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Tuesday, October 9, 2012

The Cheat Sheet for Planting Times

Probably in May, a squash on its way to be transplanted.

These generalizations are for The Learning Garden, located in Sunset Zone 24, less than 3 miles from the Pacific Ocean in an alluvial plain that is just above sea level. Cold air from the surrounding hills drains into our area and we are reliably cooler than much of the surrounding areas. If you are growing inland from us, your temperatures fluctuate more than ours. As one gardens further from the ocean, the temperatures are less moderate and the effects of heat and cold are more pronounced. While we can grow some cool season crops year round (kale and chard come to mind first), this becomes more difficult without the ocean's pronounced influence.

There are two different ways to plant seeds (and I always suggest growing from seed): 1. In the ground – right where the plant will grow, you must do this for root crops, but many plants can be planted in the ground directly or, 2. In a container in a sheltered location – like in the house or on a porch. This is usually done for plants that start out very small and benefit from more attention and care. It is also almost always the way to start tomatoes and Cruciferae (aka Brassicaceae) that benefit from being placed deeper in the soil when transplanted.

Note:  This document is always being revised based on each season I grow food and it is in no way a 'complete' list.  It is, however, a really good starting point and will get you close to 'right' most of the time.

Plant in the ground: lettuce, carrots, beets, parsnips, potatoes, celeriac, radishes, spinach,
Plant in containers: lettuce, cabbage, broccoli, kale, chard, (these last two can be started now, but they would have been better started earlier – their production will be reduced by the coming warmer weather), peas, fava beans, lentils, garbanzo beans
Plant in the ground: lettuce (and other salad greens), carrots, beets parsnips, radishes, spinach, purple beans,
Plant in containers: early tomatoes, basil, cucumbers, summer squash

Plant in the ground: purple beans, lettuce, radishes, purple beans, beets, radishes, spinach, set out plants of basil, early tomatoes, later in the month, sow early sweet corn,
Plant in containers: tomatoes, basil, peppers, eggplant, cucumbers, melons, all squash,

Plant in the ground: beans of all colors, lettuce, radishes, beets, spinach, set out plants of tomatoes, peppers, eggplants, basil, you can start planting all corn now
Plant in containers: tomatoes, basil, peppers, eggplant, cucumbers, melons & squash, okra,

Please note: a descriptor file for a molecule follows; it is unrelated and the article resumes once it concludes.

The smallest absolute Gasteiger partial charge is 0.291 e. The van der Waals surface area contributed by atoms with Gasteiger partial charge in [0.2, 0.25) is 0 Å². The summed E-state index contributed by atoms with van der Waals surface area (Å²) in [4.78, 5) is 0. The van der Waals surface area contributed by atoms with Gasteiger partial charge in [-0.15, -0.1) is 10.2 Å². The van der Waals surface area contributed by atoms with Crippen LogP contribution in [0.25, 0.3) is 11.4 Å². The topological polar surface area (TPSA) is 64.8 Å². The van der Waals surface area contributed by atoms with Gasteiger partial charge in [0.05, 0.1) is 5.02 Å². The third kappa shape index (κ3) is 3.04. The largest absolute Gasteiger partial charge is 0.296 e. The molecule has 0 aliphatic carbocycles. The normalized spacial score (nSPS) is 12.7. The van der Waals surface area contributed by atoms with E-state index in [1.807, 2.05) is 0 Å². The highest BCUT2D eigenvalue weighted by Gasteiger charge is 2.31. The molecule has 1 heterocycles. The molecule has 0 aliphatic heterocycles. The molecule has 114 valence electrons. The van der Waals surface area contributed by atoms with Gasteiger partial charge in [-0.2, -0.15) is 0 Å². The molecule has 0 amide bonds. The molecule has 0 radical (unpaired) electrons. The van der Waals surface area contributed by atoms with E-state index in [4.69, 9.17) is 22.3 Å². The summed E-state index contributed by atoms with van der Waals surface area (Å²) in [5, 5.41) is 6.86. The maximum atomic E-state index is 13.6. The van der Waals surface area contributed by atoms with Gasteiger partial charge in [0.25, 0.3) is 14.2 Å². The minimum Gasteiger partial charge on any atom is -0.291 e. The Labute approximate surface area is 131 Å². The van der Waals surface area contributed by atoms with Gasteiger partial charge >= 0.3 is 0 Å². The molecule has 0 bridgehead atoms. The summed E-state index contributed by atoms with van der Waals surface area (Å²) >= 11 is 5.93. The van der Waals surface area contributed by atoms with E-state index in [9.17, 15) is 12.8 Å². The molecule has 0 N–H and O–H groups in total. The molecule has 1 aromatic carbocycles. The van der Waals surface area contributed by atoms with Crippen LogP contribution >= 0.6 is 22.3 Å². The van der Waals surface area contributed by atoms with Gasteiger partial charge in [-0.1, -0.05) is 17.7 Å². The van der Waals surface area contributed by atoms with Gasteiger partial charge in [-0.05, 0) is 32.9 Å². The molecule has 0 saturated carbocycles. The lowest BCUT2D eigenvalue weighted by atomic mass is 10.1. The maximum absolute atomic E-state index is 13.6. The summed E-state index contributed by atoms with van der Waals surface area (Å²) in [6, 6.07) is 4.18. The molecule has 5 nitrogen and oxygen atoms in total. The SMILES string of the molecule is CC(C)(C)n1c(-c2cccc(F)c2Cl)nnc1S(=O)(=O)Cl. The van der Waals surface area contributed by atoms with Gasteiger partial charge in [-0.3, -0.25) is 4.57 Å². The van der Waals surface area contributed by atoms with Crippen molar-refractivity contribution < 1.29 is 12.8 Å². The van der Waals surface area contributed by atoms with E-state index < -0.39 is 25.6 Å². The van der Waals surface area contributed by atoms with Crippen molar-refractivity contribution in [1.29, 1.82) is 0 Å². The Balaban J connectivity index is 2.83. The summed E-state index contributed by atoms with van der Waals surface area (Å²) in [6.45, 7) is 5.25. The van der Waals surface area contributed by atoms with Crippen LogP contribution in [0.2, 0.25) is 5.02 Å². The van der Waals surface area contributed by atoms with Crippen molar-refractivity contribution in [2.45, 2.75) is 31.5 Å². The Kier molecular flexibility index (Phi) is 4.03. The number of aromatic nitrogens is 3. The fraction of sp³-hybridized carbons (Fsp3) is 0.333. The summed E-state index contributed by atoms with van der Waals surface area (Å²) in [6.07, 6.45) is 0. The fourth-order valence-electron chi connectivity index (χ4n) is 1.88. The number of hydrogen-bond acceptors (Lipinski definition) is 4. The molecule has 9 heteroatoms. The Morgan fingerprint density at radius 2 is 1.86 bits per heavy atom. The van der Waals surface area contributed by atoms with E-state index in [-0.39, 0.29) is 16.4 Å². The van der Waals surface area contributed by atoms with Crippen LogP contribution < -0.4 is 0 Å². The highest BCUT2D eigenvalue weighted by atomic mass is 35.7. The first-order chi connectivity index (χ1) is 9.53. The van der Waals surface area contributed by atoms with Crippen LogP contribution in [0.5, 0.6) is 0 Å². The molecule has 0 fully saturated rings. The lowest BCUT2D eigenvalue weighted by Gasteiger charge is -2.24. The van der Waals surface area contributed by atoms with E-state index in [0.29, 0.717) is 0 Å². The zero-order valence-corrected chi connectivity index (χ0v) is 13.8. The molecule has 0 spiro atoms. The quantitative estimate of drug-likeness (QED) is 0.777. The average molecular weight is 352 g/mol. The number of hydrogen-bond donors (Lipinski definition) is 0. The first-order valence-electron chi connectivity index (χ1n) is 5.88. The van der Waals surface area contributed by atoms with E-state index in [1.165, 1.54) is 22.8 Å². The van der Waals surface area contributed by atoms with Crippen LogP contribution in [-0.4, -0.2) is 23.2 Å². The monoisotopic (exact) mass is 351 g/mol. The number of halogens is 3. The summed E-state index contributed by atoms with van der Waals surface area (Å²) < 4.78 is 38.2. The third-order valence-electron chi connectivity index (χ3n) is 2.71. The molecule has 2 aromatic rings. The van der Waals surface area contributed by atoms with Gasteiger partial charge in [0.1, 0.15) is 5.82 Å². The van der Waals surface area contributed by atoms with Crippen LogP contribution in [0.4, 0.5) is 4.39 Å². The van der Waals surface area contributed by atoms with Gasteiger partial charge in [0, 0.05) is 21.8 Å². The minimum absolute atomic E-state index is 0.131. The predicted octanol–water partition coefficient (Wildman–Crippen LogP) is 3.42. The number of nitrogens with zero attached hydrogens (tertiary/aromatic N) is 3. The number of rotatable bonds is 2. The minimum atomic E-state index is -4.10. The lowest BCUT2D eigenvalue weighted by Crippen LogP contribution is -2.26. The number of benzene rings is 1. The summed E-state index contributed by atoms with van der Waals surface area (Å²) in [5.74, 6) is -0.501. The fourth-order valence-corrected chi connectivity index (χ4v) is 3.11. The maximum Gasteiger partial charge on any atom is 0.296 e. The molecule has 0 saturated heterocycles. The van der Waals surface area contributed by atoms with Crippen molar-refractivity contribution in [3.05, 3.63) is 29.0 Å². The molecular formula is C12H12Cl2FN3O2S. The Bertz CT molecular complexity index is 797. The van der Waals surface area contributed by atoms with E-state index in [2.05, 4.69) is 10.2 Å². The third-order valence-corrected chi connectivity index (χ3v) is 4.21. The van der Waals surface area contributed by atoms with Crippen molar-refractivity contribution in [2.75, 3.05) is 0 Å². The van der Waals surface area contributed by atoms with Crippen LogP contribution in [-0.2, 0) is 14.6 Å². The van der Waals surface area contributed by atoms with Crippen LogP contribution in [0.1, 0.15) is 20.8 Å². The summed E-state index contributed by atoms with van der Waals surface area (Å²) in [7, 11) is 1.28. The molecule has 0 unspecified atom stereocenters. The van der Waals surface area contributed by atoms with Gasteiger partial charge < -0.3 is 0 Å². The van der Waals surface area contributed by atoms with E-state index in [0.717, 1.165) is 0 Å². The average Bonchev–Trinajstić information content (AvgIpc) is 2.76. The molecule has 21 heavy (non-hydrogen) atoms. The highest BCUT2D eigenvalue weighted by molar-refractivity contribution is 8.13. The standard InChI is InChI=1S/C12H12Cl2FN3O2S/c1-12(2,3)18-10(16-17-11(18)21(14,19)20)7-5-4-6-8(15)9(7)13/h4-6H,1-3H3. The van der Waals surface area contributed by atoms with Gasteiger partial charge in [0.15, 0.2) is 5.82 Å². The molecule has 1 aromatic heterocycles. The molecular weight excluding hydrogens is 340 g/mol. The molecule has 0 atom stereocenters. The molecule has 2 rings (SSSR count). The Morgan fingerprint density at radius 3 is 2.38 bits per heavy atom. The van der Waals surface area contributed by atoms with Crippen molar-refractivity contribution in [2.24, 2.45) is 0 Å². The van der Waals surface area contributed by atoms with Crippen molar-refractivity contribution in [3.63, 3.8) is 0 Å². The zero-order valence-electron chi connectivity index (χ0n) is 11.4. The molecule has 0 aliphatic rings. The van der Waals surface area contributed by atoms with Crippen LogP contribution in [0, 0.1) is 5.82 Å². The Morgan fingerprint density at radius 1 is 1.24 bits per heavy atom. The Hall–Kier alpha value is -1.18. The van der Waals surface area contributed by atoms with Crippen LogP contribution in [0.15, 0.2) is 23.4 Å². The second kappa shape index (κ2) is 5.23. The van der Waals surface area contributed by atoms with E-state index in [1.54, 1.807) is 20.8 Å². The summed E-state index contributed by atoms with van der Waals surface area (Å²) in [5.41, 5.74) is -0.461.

Plant in the ground: all basil, eggplant, all melons and all squash (including cucumbers, set out plants of same and all tomatoes, eggplants and peppers) green and yellow beans and all the dried beans; corn too, if you have room
Plant in containers: As in April, but it's getting late – peppers, eggplants and basil are still OK to start, but it's getting late, did I say it was getting late?

Plant in the ground: all the above, but it's getting late... you can still get a crop, but it will be cut shorter by any early cool weather; the last of the corn can go in early in the month
Plant in containers: after starting pumpkin seeds, take a nap

Plant in the ground only out of necessity – extreme necessity
Plant in containers: continue napping

Plant in the ground: nothing if you can avoid it
Plant in containers: towards the end of the month, in a shaded location, the first of the winter veggies can be started, cabbage, broccoli, kale, chard, fava beans, leeks, shallots, onions...

Plant in the ground: nothing,that is until late in the month,then start sowing turnips, parsnips, radishes, beets and carrots – keep seeds moist! Peas, lentils and garbanzo beans can also be sown...
Plant in containers: Cabbage, broccoli, kale, chard, favas, cauliflower, Brussels sprouts, 

Plant in the ground: by now you can begin to set out some of your cabbage, broccoli, kale, cauliflower, chard and so on. Continue with seeds as above... you can also direct sow favas if you want. Potatoes for seed can usually be found about now as well as sets or seed bulbs of onions, garlic and shallots; they all should be planted from now until late November.
Plant in containers: More Cruciferae and favas, celery and celeriac, 

In October and November especially when you have seedlings or seeds in the ground, be on the lookout for Santa Ana winds.  Keep that upper quarter inch of soil or so moist even when these winds blow - that can mean watering a little every day... don't soak the ground but keep those seeds moist or you will loose the whole bunch.

Plant in the ground: More of September's plants can be sown – you still have time for all of them except onions, this will be the last month to plant peas, lentils, garbanzos, shallots, garlic and fava beans. Their growing season is too long to get the harvest you would want. Although the legumes can be planted if you are willing to take a lesser harvest or are using them as a cover (green manure) crop.
Plant in containers: I'm still sowing cabbages, broccoli and cauliflower, but Brussels sprouts are a longer season item so they're not a part of my efforts until the next cool growing season.

Plant in the ground: Too little light and too many parties make it difficult to find garden time – but if you have some things left over from November, try to get that done.
Plant in containers: Pretty much the same story, if you have time, do more of all that's listed from November.

There are two big shifts in Southern Californian gardening: At the end of September, beginning of October it's all about the winter crops. At the end of February, beginning of March, the focus shifts to summer and the heat lovers. Seeds get started slightly before then (if you have the right conditions, up to six weeks). 


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